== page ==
February 15, 2018
In our recent Wealth Advisory Newsletter, we noted that readers should review their estate planning documents to determine if and how the new tax law (the "Act") impacts their planning. In the following weeks we will issue brief bulletins illustrating some of the consequences and recommended courses of action that readers should consider in light of the Act.
As has been widely reported, the Act increases the estate and gift tax exemption to $11.2 million per person and continues to allow for a step up in basis to date of death value for assets includible in the decedent's estate (excluding retirement plans and IRAs).
One likely effect of the Act is that married readers will need to reconsider the effect of the formula clause in their Will. For example, to minimize the federal estate tax, many Wills provide that the largest amount that can pass free of federal estate tax be left to a “credit shelter” or exempt trust. Under the prior law, when the exemption was $5 million (indexed) the amount that would be left to such trust was $5 million which was often also the state estate tax exemption amount. Under the new law such formula provision will result in a funding of the credit shelter or exempt trust in the amount of $11.2 million which may significantly exceed the state estate tax exemption amount.
ACTION STEP: If your Will contains a formula clause which defines the "exempt amount" or the "optimum marital gift" with reference to the federal (and not the state) exemption amount, your estate may be subject to state estate tax that can easily be avoided if your Will is changed appropriately. More specifically, utilizing the higher federal exemption amount of $11.2 million will result in a state estate tax liability at the first spouse’s death of up to $1,258,800 in New York.
EXAMPLE 1: Let's assume our decedent, who is a New York resident, has a Will providing for the funding of the credit shelter or exempt trust equal to the federal exemption and has more than $5,500,000 in his estate. If he changes the funding formula to be equal to the lower New York state exemption ($5,250,000 in 2018) there will be no federal or New York state estate tax due upon his death. The unused federal exemption can be used by his spouse either by making lifetime gifts or upon her death thus resulting in no loss of the federal or state exemption.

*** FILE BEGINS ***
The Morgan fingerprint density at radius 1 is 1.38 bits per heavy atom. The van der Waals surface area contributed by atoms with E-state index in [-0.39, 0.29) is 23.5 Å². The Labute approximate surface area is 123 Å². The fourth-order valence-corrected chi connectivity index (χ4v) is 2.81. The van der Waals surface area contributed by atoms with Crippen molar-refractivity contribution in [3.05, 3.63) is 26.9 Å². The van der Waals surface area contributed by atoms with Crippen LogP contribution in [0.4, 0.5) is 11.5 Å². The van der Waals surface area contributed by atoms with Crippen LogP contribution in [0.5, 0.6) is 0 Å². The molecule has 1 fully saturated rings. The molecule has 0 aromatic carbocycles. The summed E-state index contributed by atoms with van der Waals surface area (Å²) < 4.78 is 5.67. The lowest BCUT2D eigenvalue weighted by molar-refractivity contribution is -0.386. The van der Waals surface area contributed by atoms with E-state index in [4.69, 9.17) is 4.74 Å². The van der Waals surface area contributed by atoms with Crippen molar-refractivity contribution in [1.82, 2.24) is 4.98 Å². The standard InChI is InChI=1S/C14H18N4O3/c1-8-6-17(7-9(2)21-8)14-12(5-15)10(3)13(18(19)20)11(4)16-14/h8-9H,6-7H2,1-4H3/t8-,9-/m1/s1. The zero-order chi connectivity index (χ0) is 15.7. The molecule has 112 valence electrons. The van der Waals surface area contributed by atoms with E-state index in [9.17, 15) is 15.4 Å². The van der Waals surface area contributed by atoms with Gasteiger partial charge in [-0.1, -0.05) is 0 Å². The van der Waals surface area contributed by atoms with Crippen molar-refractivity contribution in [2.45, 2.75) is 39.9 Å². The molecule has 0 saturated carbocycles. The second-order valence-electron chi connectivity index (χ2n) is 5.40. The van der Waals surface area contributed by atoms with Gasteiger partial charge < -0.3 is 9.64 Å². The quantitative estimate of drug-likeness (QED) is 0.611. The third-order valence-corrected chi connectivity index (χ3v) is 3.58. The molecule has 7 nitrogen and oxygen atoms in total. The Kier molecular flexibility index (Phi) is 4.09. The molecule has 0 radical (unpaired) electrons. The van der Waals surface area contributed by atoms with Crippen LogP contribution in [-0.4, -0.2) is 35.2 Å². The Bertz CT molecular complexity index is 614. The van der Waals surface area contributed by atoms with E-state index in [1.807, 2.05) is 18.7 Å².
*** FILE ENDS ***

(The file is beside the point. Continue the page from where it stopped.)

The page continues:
Another effect of applying a formula provision with the higher federal exemption is the less common and likely unintended disposition of the estate assets away from the surviving spouse.
EXAMPLE 2: Let’s assume our decedent has a $10 million estate and wants to leave his children from a prior marriage an amount equal to the federal exemption ($5 million at the time the Will was executed) and provides for such bequest by formula. Assuming our decedent does not change his Will, now that the exempt amount has been increased to more than $11 million, his children will get the entire $10 million resulting in his wife being disinherited, which is not likely what he intended. In order to avoid this result he must revise his Will to limit the funding to the amount he intends to leave to each family member.
As demonstrated by the foregoing examples, existing documents may no longer provide the intended results when drafted and as a result readers are urged to contact one of our trust and estate attorneys to review their current Will provisions and make the appropriate changes.